Julian continued to turn up occasionally during Klot’s final year at school which she ended by getting poorer Leaving results than expected. She still did well enough to be accepted to study modern languages in university. Niall was determined to follow her there a year later. He didn’t have an aptitude for accounting or any of the sciences — he enjoyed physics but had found parts of the Inter Cert syllabus beyond his intellectual capacity, biology was too icky to spend much time thinking about and chemistry just seemed too remote from anything that interested him — so he’d already decided to concentrate his attention on the humanities. He saw Klot only irregularly over the course of that year and had plenty of time for study. To his surprise, he was able to stick to his resolution and he ended up with better results than he’d hoped for — good enough to join Klot in university the following year.
They were in different years, of course, and different departments, but had lunch together a few times a week and often hung around the students’ bar in the evenings. Towards the end of her first year, she had become a key figure in the university’s women’s group and her conversation was now sprinkled with terms like “patriarchy” which made sense to Niall in general, abstract terms but which he wasn’t able to relate to social institutions that he recognized. Conversations with her, unwilling as he would have been to give them up, became exhausting because of the constant mental adjustment which was necessary if he were to attempt to grasp what she was saying, to see the world as she saw it.
He told himself that it was flattering that she gave him the unexpurgated version, that she didn’t feel she had to tailor her conversation with him to make it more acceptable to what he’d once heard her refer to as “male discourse”. He told himself that, and it was true but it wasn’t quite the whole truth. He borrowed from her and read books by Sheila Rowbotham, Elaine Showalter, Susan Brownmiller and a few others but struggled — in vain, mostly — to make sense of them. When he confessed this to Klot she seemed more disappointed than surprised.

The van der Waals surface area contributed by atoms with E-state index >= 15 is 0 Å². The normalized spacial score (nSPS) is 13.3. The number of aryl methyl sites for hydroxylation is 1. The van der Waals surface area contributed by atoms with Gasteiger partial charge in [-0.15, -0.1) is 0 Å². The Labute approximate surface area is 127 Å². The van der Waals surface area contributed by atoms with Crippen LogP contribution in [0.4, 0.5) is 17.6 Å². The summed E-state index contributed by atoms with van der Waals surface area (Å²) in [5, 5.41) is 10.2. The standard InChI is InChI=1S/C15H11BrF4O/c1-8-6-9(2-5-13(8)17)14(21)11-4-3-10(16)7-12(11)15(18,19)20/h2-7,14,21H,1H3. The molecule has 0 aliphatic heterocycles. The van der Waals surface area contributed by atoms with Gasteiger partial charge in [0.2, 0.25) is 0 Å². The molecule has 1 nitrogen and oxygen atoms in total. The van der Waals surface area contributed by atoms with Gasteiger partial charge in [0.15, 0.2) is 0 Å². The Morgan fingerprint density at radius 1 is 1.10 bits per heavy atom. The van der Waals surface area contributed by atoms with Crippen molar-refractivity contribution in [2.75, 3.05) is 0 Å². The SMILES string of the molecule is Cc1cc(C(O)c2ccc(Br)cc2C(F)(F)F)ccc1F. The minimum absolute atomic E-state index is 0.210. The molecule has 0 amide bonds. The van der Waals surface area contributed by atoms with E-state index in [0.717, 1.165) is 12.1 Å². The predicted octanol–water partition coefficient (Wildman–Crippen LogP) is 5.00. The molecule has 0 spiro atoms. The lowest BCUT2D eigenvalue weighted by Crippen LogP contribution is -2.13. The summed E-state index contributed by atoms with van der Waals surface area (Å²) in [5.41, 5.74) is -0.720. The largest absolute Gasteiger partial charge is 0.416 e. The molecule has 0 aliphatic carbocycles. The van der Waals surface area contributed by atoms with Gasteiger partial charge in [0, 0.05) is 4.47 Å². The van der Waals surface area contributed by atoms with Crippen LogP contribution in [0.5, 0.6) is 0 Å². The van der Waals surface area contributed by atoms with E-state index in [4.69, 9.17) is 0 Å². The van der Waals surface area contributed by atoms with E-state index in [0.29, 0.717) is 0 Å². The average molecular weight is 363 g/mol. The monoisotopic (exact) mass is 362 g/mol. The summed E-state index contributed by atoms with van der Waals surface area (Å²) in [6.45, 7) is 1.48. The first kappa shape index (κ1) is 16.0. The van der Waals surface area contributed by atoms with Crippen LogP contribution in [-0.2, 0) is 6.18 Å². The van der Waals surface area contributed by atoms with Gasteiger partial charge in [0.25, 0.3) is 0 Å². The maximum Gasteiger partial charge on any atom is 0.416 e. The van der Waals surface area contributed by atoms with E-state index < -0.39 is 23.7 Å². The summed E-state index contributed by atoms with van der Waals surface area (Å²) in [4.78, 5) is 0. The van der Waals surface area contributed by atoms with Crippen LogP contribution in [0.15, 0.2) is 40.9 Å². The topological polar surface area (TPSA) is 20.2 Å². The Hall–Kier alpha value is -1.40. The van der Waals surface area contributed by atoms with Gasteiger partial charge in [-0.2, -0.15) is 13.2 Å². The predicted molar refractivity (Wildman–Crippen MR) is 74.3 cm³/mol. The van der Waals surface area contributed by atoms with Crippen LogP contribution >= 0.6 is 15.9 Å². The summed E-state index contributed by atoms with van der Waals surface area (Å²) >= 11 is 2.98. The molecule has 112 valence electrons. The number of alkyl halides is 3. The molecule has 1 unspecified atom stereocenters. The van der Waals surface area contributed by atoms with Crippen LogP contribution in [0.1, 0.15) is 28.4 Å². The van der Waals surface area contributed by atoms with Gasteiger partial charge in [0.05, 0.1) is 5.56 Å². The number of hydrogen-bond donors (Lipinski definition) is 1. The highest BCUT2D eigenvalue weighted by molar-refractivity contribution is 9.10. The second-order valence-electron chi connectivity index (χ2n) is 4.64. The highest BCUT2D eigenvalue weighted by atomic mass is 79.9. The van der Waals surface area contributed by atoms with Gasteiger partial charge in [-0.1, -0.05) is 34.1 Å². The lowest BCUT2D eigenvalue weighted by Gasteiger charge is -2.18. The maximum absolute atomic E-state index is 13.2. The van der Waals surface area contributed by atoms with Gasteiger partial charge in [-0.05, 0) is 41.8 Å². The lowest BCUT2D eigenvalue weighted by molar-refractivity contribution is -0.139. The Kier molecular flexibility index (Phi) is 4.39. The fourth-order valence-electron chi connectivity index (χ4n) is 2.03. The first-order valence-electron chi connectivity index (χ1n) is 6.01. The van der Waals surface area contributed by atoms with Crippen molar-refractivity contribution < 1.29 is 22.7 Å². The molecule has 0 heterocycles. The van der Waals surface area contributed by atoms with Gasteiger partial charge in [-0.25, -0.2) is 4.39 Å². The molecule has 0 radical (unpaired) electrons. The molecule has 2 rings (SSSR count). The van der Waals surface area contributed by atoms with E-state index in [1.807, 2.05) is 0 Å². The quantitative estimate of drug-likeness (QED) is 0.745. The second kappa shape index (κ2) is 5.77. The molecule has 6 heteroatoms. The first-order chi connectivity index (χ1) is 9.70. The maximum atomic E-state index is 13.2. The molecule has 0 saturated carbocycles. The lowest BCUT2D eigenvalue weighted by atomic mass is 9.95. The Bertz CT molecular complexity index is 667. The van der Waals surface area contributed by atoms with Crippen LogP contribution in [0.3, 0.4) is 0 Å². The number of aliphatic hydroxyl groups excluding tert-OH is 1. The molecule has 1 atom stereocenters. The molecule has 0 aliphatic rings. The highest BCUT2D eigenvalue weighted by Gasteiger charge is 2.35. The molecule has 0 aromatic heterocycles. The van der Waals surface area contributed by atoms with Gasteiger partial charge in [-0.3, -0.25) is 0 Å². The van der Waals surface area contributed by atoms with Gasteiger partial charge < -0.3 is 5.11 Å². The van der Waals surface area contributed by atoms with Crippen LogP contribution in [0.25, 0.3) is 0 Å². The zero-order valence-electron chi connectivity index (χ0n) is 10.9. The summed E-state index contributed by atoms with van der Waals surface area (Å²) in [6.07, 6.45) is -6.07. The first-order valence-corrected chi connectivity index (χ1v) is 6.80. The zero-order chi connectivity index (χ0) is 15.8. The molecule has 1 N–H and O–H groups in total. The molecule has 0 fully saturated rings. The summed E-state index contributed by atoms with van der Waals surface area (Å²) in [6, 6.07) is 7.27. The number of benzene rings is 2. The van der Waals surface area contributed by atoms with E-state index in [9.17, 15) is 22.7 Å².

“As a male, you have an built-in disincentive to understand the underpinnings of your own privileged status. The ideas aren’t all that difficult but your own self-interest prevents you from grasping them. You just need to keep at it. Break down your own resistance.”
Part of him instantly acknowledged that this must be true but another far more powerful part recoiled from the idea that his rational understanding could fail in its function as reliable interpreter of the world. Surely he wasn’t obliged to accept that his intellectual faculties, which he’d always found a source of self-satisfaction, could also be responsible for deceiving him? Klot insisted on his own complicity in his imperviousness to male privilege, and this was putting their friendship under strain. It might have ended then had not the Anti-Amendment Campaign provided them with an immediately pressing issue they could agree upon — an opportunity to make common cause.
The Taoiseach, Garrett Fitzgerald, not long after proclaiming his commitment to a “constitutional crusade” aimed at liberalizing the social fabric, had succumbed to pressure from conservative religious zealots (funded and encouraged by their US counterparts who had seen an opportunity to fight their very different American battles by proxy). He and his government agreed to hold a referendum on adding a supposedly “anti-abortion” amendment to the Irish Constitution. The professed aim of the amendment proposal was to prevent the Irish Supreme Court from ever invalidating the prohibition of abortion under a law which had been in force unchallenged since 1861.
There are, as of now, two more parts to this story, making a total word count of about 7,500 words. I’ve felt it needed rewriting almost since I first posted it. I had rushed to get it finished and out there before the referendum to repeal the 8th Amendment to the Irish Constitution, which had purported to protect the right to life of “the unborn”. The second and third parts of the story aren’t available at the moment: I’m rewriting the whole story and, when it’s done, you’ll be able to find it on my own site.